One anecdote about this. My first well-known paper showed that, as revealed by gel electrophoresis, some genes had many more alleles (gene forms) than previously thought—up to twenty or thirty forms segregating in a population. I wrote up a paper for the journal Genetics, and at the top put the names of two authors: myself and Dick Lewontin. At the end of the day, I timidly placed the paper on his desk for his comments and emendations.

The next morning I found the paper on my desk, covered with red scrawls (Dick’s handwriting was atrocious), but with Lewontin’s name crossed out. He told me, “Don’t ever do that again.” Lewontin was part of a lineage of academics who abjured credit-mongering. His own advisor, Theodosius Dobzhansky, often published research that derived from his own ideas, for which he did much of the physical labor of reading chromosome slides, and for which he wrote the entire paper—and yet his name wasn’t under the title. Often his technicians were the sole authors: Boris Spassky and Olga Pavlovsky. And Dobzhansky came from the very first modern genetics lab—that of Thomas Hunt Morgan—whose members (save, perhaps, H. J. Muller) didn’t care very much about who got the credit. I am proud to be part of that lineage and of trying to sustain its traditions.

I’m often told that without putting your name on every paper coming from your lab, you won’t advance professionally. That is not true. For 30 years I submitted grant proposals to the National Institutes of Health listing all the papers published during my previous funding period. Many of these papers did not have my name on them. And the NIH didn’t care a bit: they cared about how much good research had been done on their dime, not whether my name was on the papers; and they continued to fund me.

So to the professors: try to not grab credit that you really don’t deserve. It is your job to help students write papers and find good ideas; it is your job to guide their research and suggest how to analyze that research. But that does not justify your taking credit for their work. To the students: do not assume automatically that your professor’s name should go on your paper. Perhaps that’s the lab “tradition”, and you must hew to it lest you offend your boss. But even if you must succumb to this form of coercion, try not to do it yourself when you become the boss.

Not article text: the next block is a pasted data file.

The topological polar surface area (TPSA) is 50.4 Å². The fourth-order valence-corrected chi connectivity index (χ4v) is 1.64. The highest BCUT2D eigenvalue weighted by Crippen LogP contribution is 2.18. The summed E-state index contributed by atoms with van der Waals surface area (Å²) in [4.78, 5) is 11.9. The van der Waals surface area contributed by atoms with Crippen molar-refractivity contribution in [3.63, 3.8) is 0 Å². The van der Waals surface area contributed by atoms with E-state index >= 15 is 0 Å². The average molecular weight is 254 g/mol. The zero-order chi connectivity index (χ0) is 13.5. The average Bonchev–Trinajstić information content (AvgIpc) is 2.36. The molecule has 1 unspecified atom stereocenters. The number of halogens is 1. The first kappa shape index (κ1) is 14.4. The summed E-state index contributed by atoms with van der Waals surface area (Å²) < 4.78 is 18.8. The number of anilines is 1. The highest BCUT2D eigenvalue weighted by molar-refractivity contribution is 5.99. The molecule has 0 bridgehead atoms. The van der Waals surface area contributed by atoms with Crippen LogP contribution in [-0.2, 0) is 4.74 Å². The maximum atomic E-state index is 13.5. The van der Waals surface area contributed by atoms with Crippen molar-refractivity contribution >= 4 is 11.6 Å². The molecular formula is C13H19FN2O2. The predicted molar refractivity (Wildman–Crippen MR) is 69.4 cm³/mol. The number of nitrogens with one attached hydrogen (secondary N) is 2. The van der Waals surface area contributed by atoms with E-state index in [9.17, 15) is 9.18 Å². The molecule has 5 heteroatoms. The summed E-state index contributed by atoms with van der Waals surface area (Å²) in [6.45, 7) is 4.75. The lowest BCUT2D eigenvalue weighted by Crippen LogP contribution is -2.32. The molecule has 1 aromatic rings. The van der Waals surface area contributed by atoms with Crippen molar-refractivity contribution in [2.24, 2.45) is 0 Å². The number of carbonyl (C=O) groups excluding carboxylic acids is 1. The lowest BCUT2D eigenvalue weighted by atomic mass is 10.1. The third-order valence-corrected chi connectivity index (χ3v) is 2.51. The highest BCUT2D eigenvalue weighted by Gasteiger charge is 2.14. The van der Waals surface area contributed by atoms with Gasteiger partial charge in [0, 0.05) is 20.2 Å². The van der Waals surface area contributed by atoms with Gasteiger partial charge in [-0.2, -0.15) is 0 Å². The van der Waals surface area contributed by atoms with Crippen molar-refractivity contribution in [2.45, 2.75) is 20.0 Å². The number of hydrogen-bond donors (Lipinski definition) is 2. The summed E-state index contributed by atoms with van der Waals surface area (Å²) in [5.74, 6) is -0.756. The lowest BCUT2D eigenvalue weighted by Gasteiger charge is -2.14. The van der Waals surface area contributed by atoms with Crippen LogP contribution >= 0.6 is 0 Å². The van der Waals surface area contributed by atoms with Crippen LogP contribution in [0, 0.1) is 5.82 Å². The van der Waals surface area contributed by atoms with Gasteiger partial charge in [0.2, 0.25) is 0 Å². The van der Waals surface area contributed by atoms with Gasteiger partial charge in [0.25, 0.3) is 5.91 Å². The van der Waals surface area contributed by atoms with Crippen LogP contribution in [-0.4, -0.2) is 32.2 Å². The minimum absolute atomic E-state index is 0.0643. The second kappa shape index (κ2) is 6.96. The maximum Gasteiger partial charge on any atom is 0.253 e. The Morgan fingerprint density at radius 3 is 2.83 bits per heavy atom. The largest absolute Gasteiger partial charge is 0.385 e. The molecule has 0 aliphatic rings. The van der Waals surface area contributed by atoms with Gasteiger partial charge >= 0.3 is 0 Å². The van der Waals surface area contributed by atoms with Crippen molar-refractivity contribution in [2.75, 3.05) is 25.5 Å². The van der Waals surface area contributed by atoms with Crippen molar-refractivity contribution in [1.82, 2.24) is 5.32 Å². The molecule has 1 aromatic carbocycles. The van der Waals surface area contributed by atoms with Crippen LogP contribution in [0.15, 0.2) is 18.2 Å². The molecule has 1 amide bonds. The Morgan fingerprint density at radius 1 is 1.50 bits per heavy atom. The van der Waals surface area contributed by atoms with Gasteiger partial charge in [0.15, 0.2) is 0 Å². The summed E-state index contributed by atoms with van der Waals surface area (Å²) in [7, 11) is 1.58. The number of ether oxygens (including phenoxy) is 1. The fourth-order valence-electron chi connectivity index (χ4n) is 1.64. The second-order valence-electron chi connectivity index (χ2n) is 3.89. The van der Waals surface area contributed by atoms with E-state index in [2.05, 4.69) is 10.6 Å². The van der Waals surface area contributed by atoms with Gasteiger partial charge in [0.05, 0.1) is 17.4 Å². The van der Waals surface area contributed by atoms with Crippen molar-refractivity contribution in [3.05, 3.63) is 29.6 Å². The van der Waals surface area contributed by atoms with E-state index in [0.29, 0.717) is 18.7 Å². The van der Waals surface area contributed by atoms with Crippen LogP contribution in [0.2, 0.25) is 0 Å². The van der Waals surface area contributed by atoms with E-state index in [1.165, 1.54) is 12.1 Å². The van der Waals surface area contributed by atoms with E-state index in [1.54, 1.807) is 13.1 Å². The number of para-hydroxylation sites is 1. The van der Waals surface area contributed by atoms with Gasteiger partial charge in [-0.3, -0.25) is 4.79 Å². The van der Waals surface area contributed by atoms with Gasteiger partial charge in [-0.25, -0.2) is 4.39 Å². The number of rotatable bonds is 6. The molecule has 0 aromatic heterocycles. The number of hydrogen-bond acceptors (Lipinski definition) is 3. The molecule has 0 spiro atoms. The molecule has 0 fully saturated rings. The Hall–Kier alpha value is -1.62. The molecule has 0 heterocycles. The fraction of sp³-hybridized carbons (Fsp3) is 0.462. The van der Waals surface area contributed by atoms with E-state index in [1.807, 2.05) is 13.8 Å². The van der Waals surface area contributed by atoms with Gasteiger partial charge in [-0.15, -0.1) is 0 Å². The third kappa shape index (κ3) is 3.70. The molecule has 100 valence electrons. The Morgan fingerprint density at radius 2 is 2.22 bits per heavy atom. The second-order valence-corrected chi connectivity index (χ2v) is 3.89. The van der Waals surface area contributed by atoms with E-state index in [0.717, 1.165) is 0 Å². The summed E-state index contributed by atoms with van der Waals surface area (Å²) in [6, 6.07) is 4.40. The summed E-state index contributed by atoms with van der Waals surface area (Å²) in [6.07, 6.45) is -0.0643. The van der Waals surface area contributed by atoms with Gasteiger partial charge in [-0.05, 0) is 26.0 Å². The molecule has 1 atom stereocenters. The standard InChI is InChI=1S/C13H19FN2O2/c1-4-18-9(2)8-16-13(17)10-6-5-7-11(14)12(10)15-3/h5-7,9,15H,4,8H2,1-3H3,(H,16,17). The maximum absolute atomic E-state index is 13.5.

And with that advice I will end this post. I have had a good run, I regret nothing, at least scientifically, and I’ve been given the greatest privilege a scientist can have: to be the first to discover some previously unknown things about our universe.

339 thoughts on “I retire today

  1. Jerry: Very best wishes for a long and happy retirement. I hope your travels will bring you to New Zealand one day.

    1. I can only endorse this comment!

      This all makes what I said in my e-mail to you yesterday about your day today seem rather prescient!

      I’m pleased we’re not going to lose you here – I’m sure most of us, like me, learn a lot both from your knowledge and the way you impart it. I’m glad that will continue.

      And again, we’re not far from Australia, and you have to come here to get to Antarctica, so I hope I can show you my corner of New Zealand one day.

      All the best! 🙂

      1. Ditto.

        If you come to Auckland you can walk with and pet a cheetah at the zoo.

        One of your achievements is WEIT. The book was a model of clarity for this non-scientist and the website remains a daily must-read.

        A compulsive book-buyer in my youth, I now strictly limit myself; FvF was this year’s choice.

      2. And you need to see the Kakapo! Plus many people regret not spending more time in NZ when they go on a “down under” trip.

        1. I met a guy from Germany who had two months to see Aussie and NZ, and decided to do six weeks in Australia and two weeks here because of the size. When he got here, after his six weeks in Oz, he wished he’d done it the other way around (i.e. 2 weeks in Australia and 6 weeks in NZ) because there’s just so much more to see here.

  2. I wondered when you would!

    The encomiums will fill this page & many more, but WEIT readers are I am sure very grateful to you for sharing so much with us, both in biology, rationalism &, not least, food porn! 😉

  3. Lovely text, Jerry. I’ve got inspired.